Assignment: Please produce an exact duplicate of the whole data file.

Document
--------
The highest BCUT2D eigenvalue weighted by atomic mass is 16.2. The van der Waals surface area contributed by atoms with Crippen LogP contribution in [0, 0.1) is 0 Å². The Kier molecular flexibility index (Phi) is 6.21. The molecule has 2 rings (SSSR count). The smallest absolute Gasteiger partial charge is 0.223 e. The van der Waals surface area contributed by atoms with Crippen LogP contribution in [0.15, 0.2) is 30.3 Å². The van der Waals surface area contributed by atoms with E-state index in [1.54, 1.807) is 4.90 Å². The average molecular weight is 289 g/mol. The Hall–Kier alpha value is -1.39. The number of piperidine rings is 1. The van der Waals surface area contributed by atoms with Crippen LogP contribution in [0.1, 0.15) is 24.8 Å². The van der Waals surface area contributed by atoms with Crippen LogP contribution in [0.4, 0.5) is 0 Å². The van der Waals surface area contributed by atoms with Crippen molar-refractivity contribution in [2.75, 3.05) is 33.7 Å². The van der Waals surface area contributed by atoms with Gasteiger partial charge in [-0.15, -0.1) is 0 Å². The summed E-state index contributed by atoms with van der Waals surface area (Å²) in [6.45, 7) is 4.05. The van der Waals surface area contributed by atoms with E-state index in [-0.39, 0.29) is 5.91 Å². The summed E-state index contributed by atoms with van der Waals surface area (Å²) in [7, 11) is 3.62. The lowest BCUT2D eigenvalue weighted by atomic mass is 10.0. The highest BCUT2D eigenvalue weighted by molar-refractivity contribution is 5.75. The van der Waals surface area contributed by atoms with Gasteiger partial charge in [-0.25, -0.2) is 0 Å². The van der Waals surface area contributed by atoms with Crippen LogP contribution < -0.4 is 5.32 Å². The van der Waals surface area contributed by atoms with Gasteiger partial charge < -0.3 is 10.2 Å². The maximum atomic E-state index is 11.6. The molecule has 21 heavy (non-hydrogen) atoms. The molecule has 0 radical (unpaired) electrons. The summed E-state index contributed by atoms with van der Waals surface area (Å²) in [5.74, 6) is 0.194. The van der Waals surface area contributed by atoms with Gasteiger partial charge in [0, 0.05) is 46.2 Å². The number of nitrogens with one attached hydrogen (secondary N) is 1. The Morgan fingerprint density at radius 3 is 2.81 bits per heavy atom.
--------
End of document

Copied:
The highest BCUT2D eigenvalue weighted by atomic mass is 16.2. The van der Waals surface area contributed by atoms with Crippen LogP contribution in [0, 0.1) is 0 Å². The Kier molecular flexibility index (Phi) is 6.21. The molecule has 2 rings (SSSR count). The smallest absolute Gasteiger partial charge is 0.223 e. The van der Waals surface area contributed by atoms with Crippen LogP contribution in [0.15, 0.2) is 30.3 Å². The van der Waals surface area contributed by atoms with E-state index in [1.54, 1.807) is 4.90 Å². The average molecular weight is 289 g/mol. The Hall–Kier alpha value is -1.39. The number of piperidine rings is 1. The van der Waals surface area contributed by atoms with Crippen LogP contribution in [0.1, 0.15) is 24.8 Å². The van der Waals surface area contributed by atoms with Crippen LogP contribution in [0.4, 0.5) is 0 Å². The van der Waals surface area contributed by atoms with Crippen molar-refractivity contribution in [2.75, 3.05) is 33.7 Å². The van der Waals surface area contributed by atoms with Gasteiger partial charge in [-0.15, -0.1) is 0 Å². The summed E-state index contributed by atoms with van der Waals surface area (Å²) in [6.45, 7) is 4.05. The van der Waals surface area contributed by atoms with E-state index in [-0.39, 0.29) is 5.91 Å². The summed E-state index contributed by atoms with van der Waals surface area (Å²) in [7, 11) is 3.62. The lowest BCUT2D eigenvalue weighted by atomic mass is 10.0. The highest BCUT2D eigenvalue weighted by molar-refractivity contribution is 5.75. The van der Waals surface area contributed by atoms with Gasteiger partial charge in [-0.25, -0.2) is 0 Å². The van der Waals surface area contributed by atoms with Crippen LogP contribution < -0.4 is 5.32 Å². The van der Waals surface area contributed by atoms with Gasteiger partial charge < -0.3 is 10.2 Å². The maximum atomic E-state index is 11.6. The molecule has 21 heavy (non-hydrogen) atoms. The molecule has 0 radical (unpaired) electrons. The summed E-state index contributed by atoms with van der Waals surface area (Å²) in [5.74, 6) is 0.194. The van der Waals surface area contributed by atoms with Gasteiger partial charge in [0, 0.05) is 46.2 Å². The number of nitrogens with one attached hydrogen (secondary N) is 1. The Morgan fingerprint density at radius 3 is 2.81 bits per heavy atom.